Apple removed Damus from the Chinese App Store following an absurd government allegation

Apple removed Damus from the Chinese App Store following an absurd government allegation

Yesterday, Apple pulled Damus from the App Store in China, informing the developers that the app contained content that was illegal in the region. Damus is an iPhone app that allows users to access Nostr, an open protocol that can be used to build a variety of services, most notably a Twitter-like social media network.

Unlike other social media networks, Nostr is not owned or controlled by any tech company. Any user can broadcast messages to either their friends or everyone, and this freedom is what Damus provided through its Twitter-like look and feel.

Although Damus had been previously rejected multiple times by Apple, it finally made it onto the App Store this week. Unfortunately, the company quickly pulled it again after determining that the content was illegal. This decision has left many users disappointed and frustrated, as the app was providing access to a platform with no control or responsibility in regards to the content of its feeds.

We are writing to notify you that your application, per demand from the CAC (Cyberspace Administration of China), will be removed from the China App Store because it includes content that is illegal in China, which is not in compliance with the App Store Review Guidelines:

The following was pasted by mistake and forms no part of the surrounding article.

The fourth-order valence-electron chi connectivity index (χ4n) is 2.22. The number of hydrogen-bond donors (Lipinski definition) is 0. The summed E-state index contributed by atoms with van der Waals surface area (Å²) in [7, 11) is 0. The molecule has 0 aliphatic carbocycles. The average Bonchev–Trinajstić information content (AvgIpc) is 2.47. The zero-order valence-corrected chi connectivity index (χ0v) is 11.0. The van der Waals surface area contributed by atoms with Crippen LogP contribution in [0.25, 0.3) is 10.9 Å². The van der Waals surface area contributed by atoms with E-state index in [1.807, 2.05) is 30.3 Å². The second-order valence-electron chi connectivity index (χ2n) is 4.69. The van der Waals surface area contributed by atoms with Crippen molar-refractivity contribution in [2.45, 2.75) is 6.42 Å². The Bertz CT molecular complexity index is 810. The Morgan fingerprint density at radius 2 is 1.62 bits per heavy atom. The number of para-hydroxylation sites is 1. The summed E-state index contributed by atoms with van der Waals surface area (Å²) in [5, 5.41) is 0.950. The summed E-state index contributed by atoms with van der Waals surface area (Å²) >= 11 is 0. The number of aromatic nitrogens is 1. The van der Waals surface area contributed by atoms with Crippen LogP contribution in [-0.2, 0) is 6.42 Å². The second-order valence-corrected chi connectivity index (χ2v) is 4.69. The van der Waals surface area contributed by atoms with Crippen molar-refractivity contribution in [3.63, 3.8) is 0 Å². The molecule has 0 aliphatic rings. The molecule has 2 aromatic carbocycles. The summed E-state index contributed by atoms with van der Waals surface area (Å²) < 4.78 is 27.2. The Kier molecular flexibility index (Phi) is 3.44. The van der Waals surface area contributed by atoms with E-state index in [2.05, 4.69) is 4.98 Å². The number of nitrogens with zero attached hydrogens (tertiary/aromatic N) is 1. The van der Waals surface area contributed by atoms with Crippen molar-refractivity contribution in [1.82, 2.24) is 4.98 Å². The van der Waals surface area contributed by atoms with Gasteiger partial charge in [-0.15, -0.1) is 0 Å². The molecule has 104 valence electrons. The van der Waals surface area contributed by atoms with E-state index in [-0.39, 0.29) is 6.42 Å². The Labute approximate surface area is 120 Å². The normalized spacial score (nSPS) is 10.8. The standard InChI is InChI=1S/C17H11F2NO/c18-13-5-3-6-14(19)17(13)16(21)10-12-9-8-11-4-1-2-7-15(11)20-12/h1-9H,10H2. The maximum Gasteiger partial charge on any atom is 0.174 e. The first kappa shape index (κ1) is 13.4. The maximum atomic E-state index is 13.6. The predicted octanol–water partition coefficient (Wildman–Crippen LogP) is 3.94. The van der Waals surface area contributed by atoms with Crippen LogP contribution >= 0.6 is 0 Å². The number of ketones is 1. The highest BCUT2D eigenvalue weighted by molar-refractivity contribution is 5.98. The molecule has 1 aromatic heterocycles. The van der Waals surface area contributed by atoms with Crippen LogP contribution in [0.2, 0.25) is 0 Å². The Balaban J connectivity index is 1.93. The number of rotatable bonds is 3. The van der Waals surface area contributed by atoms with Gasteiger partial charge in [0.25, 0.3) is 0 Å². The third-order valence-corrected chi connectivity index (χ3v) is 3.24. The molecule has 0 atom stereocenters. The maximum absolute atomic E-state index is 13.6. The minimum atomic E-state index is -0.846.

Apps must comply with all legal requirements in any location where you make them available (if you’re not sure, check with a lawyer). We know this stuff is complicated, but it is your responsibility to understand and make sure your app conforms with all local laws, not just the guidelines below. And of course, apps that solicit, promote, or encourage criminal or clearly reckless behavior will be rejected.

According to the CAC, your app violates the Provisions on the Security Assessment of Internetbased Information Services with Attribute of Public Opinions or Capable of Social Mobilization.

Apple finds itself stuck in the middle yet again, this time concerning the controversial decision to ban the app Nostr, which is run without an accompanying company. In response, 9to5Mac disagrees with the assumption that this app contains any illegal content. This disagreement is akin to banning Safari because it can access websites of terrorist organizations, an absurd idea in itself.

Although, as Casarin's allusion to the situation implies, this move by the Chinese government is expected, as it wants full control over the information its citizens can access. This is an understandable desire, but it is still troubling that any government would seek to control what its people can and cannot see.

Apple, with its reliance on China as both a manufacturer and consumer, must carefully consider what sanctions it could face if it were to ignore any orders by the Chinese government. It is a tricky situation, with no clear-cut solution and no easy way out.

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